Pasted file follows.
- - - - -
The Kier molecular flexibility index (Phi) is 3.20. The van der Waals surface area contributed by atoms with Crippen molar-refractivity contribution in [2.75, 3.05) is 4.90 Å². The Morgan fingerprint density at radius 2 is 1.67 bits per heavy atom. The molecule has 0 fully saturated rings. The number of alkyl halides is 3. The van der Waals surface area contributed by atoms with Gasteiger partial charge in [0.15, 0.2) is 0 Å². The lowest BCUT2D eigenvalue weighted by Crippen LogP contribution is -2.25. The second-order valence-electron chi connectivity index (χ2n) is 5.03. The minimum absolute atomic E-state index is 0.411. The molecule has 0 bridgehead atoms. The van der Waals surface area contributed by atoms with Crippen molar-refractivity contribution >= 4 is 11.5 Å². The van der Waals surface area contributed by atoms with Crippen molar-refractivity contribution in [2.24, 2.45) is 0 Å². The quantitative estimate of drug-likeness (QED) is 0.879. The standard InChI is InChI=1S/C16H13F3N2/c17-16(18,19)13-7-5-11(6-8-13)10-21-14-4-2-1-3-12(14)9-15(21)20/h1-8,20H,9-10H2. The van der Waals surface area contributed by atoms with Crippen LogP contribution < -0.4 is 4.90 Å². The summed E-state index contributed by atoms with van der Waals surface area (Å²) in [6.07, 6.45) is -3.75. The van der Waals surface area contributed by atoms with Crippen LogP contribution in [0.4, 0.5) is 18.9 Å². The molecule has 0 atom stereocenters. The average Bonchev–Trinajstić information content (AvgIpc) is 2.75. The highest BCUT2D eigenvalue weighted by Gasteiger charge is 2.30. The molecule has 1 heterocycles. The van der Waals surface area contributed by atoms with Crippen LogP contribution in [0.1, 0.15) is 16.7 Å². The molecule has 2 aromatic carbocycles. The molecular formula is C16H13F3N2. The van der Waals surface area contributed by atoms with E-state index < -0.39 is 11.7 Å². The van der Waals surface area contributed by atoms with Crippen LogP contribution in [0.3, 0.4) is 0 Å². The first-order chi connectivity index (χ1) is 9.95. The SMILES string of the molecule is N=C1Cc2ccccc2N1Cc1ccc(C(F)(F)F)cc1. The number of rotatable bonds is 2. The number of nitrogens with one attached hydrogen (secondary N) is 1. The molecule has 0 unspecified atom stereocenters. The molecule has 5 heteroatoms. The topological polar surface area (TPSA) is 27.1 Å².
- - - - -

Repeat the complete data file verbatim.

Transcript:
The Kier molecular flexibility index (Phi) is 3.20. The van der Waals surface area contributed by atoms with Crippen molar-refractivity contribution in [2.75, 3.05) is 4.90 Å². The Morgan fingerprint density at radius 2 is 1.67 bits per heavy atom. The molecule has 0 fully saturated rings. The number of alkyl halides is 3. The van der Waals surface area contributed by atoms with Gasteiger partial charge in [0.15, 0.2) is 0 Å². The lowest BCUT2D eigenvalue weighted by Crippen LogP contribution is -2.25. The second-order valence-electron chi connectivity index (χ2n) is 5.03. The minimum absolute atomic E-state index is 0.411. The molecule has 0 bridgehead atoms. The van der Waals surface area contributed by atoms with Crippen molar-refractivity contribution >= 4 is 11.5 Å². The van der Waals surface area contributed by atoms with Crippen molar-refractivity contribution in [2.24, 2.45) is 0 Å². The quantitative estimate of drug-likeness (QED) is 0.879. The standard InChI is InChI=1S/C16H13F3N2/c17-16(18,19)13-7-5-11(6-8-13)10-21-14-4-2-1-3-12(14)9-15(21)20/h1-8,20H,9-10H2. The van der Waals surface area contributed by atoms with Crippen LogP contribution < -0.4 is 4.90 Å². The summed E-state index contributed by atoms with van der Waals surface area (Å²) in [6.07, 6.45) is -3.75. The van der Waals surface area contributed by atoms with Crippen LogP contribution in [0.4, 0.5) is 18.9 Å². The molecule has 0 atom stereocenters. The average Bonchev–Trinajstić information content (AvgIpc) is 2.75. The highest BCUT2D eigenvalue weighted by Gasteiger charge is 2.30. The molecule has 1 heterocycles. The van der Waals surface area contributed by atoms with Crippen LogP contribution in [0.1, 0.15) is 16.7 Å². The molecule has 2 aromatic carbocycles. The molecular formula is C16H13F3N2. The van der Waals surface area contributed by atoms with E-state index < -0.39 is 11.7 Å². The van der Waals surface area contributed by atoms with Crippen LogP contribution in [0.3, 0.4) is 0 Å². The first-order chi connectivity index (χ1) is 9.95. The SMILES string of the molecule is N=C1Cc2ccccc2N1Cc1ccc(C(F)(F)F)cc1. The number of rotatable bonds is 2. The number of nitrogens with one attached hydrogen (secondary N) is 1. The molecule has 0 unspecified atom stereocenters. The molecule has 5 heteroatoms. The topological polar surface area (TPSA) is 27.1 Å².